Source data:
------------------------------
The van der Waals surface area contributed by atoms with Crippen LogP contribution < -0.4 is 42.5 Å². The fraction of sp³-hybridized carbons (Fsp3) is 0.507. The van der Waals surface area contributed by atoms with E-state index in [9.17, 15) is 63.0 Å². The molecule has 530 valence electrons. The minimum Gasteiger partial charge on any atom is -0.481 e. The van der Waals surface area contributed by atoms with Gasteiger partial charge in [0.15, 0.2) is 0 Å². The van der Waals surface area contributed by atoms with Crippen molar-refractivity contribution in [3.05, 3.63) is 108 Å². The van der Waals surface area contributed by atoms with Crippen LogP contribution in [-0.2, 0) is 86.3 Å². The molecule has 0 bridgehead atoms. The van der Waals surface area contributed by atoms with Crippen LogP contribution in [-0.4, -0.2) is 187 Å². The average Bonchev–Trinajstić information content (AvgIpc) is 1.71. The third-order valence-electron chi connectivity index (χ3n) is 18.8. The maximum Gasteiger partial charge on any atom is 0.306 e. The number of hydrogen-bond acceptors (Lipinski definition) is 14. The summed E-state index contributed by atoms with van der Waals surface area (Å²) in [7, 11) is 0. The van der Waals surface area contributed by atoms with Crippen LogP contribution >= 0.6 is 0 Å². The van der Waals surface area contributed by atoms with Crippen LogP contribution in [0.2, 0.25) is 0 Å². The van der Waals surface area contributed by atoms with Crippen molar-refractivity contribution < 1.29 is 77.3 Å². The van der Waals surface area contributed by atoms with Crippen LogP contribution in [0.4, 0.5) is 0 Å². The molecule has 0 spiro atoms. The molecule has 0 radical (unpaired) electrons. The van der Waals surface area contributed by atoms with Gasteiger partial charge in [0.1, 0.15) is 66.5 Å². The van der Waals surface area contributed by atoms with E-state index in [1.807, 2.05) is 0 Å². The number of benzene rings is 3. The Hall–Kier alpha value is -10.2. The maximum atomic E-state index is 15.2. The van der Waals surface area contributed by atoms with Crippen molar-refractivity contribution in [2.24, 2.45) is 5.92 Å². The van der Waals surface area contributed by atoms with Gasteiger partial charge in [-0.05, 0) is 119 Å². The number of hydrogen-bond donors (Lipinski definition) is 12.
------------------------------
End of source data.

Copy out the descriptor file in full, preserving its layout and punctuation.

The van der Waals surface area contributed by atoms with Crippen LogP contribution < -0.4 is 42.5 Å². The fraction of sp³-hybridized carbons (Fsp3) is 0.507. The van der Waals surface area contributed by atoms with E-state index in [9.17, 15) is 63.0 Å². The molecule has 530 valence electrons. The minimum Gasteiger partial charge on any atom is -0.481 e. The van der Waals surface area contributed by atoms with Gasteiger partial charge in [0.15, 0.2) is 0 Å². The van der Waals surface area contributed by atoms with Crippen molar-refractivity contribution in [3.05, 3.63) is 108 Å². The van der Waals surface area contributed by atoms with Crippen LogP contribution in [-0.2, 0) is 86.3 Å². The molecule has 0 bridgehead atoms. The van der Waals surface area contributed by atoms with Crippen LogP contribution in [-0.4, -0.2) is 187 Å². The average Bonchev–Trinajstić information content (AvgIpc) is 1.71. The third-order valence-electron chi connectivity index (χ3n) is 18.8. The maximum Gasteiger partial charge on any atom is 0.306 e. The number of hydrogen-bond acceptors (Lipinski definition) is 14. The summed E-state index contributed by atoms with van der Waals surface area (Å²) in [7, 11) is 0. The van der Waals surface area contributed by atoms with Crippen LogP contribution >= 0.6 is 0 Å². The van der Waals surface area contributed by atoms with Crippen LogP contribution in [0.2, 0.25) is 0 Å². The van der Waals surface area contributed by atoms with Crippen molar-refractivity contribution < 1.29 is 77.3 Å². The van der Waals surface area contributed by atoms with Crippen LogP contribution in [0.4, 0.5) is 0 Å². The molecule has 0 spiro atoms. The molecule has 0 radical (unpaired) electrons. The van der Waals surface area contributed by atoms with Gasteiger partial charge in [0.1, 0.15) is 66.5 Å². The van der Waals surface area contributed by atoms with E-state index in [1.807, 2.05) is 0 Å². The number of benzene rings is 3. The Hall–Kier alpha value is -10.2. The maximum atomic E-state index is 15.2. The van der Waals surface area contributed by atoms with Crippen molar-refractivity contribution in [2.24, 2.45) is 5.92 Å². The van der Waals surface area contributed by atoms with Gasteiger partial charge in [-0.05, 0) is 119 Å². The number of hydrogen-bond donors (Lipinski definition) is 12.